A new insurance industry study confirms something Harford County, Maryland car accident injury lawyers know to be true: Teenage drivers can put themselves and other motorists and pedestrians at increased risk for injury and death. With far fewer miles and years under their belts as compared to adult drivers, teenage drivers lack the maturity, driving skills, and experience to always make sound driving decisions.

Add young passengers to the mix, and the auto accident death rate rate for teenage drivers increases even more.

Now a new study by the Insurance Institute for Highway Safety (IIHS) shows that the problem of teens and motor vehicle crash fatalities begins even earlier than once thought. A recent analysis of crash data reveals that the risk for teens involved in fatal car crashes begins years before teenagers get their drivers' licenses or learners' permits -- at the young age of 13. That's a sobering thought for both parents of older Maryland teens as well as young teens who've barely entered high school year -- but who may hang out with older friends or siblings that drive.

The study looked at U.S. automobile crashes from 2005 to 2009, where teens aged 13 through 15 died from their injuries. The authors found that most teens this age that died were passengers, and, in most cases -- the drivers were other teenagers. In all 1,994 passengers and 299 drivers ages 13 -15 died in auto accidents. Those who were driving did so without learners' permits or drivers' licenses. The study concluded:

Most of the teens this age that died were passengers, and more often than not, another teenager was at the wheel…. It is not until age 17 that teens die in crashes more often as drivers than they do as passengers.

The study also pointed to the need for states such as Maryland to have stricter graduated drivers' licensing laws -- to not only ease young drivers onto our roads and highways to help them learn and practice safe driving techniques -- but to limit when they may drive and how many young passengers may ride in their vehicles with them.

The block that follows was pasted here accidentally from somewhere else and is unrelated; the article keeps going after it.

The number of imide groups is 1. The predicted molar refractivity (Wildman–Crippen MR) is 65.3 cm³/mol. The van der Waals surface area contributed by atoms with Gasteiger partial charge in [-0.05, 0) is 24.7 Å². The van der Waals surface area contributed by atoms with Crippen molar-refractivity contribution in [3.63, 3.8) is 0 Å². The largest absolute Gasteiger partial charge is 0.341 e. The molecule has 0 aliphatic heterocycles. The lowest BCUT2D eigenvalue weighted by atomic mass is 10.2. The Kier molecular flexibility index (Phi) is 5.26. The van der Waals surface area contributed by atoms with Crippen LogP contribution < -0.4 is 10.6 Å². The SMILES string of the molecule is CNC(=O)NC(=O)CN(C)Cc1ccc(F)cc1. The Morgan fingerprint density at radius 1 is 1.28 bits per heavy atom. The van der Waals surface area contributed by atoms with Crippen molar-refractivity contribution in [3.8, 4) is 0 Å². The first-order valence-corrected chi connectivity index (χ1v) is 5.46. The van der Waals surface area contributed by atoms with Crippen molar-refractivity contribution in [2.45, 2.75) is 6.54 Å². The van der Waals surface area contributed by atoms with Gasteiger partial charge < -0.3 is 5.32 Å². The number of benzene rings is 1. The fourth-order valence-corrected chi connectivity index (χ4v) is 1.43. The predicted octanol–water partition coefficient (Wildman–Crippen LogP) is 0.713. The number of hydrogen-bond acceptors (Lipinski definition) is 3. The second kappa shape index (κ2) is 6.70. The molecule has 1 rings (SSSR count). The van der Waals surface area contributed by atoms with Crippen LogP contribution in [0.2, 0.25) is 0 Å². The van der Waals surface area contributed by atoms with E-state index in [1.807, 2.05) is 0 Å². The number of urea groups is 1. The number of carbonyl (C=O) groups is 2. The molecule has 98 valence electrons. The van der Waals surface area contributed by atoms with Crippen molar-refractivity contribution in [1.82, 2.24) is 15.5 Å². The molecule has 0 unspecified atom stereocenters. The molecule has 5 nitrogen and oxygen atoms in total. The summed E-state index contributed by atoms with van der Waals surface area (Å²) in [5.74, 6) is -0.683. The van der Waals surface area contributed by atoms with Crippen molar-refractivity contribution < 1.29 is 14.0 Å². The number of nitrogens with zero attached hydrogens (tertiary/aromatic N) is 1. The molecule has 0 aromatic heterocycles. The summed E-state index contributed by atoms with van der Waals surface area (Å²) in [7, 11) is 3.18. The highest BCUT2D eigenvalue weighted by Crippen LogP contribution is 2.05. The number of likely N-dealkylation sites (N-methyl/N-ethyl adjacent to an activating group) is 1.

Currently, Maryland teens are eligible to enter our three-stage graduated licensing system (GLS) at age 15 and 9 months (with an intermediary stage after 16 years old and full licensure at age 18). Maryland has enacted nighttime driving restrictions for novice drivers as well as limits on numbers of young passengers who may ride along (see links below for more details). National driving safety advocates have recommended Maryland increase its entry age for learner's permit eligibility to 16 years old, and to extend all driver restrictions through age 17.

Related Maryland Injury Attorney articles:

The Number-One Killer of Kids and Young Adults in Maryland (Sept. 2011)

Maryland Highway Traffic Safety Gets a Green Light, But Teen Drivers Need Tougher Regulations to Prevent Auto Accidents (Jan. 2010)

Heads Up Maryland Parents : Teen Car Accident Rates Go Down When Parents Set Road Rules (Nov. 2010)


Teen Passenger Death Rate Starts Uptick at Age 13 (PDF)
Insurance Institute for Highway Safety, Status Report, Vol. 47, No. 2, pp. 6 -7, March 6, 2012 Maryland

Maryland Dept. of Transportation: Motor Vehicle Administration (MVA): Learner's Permit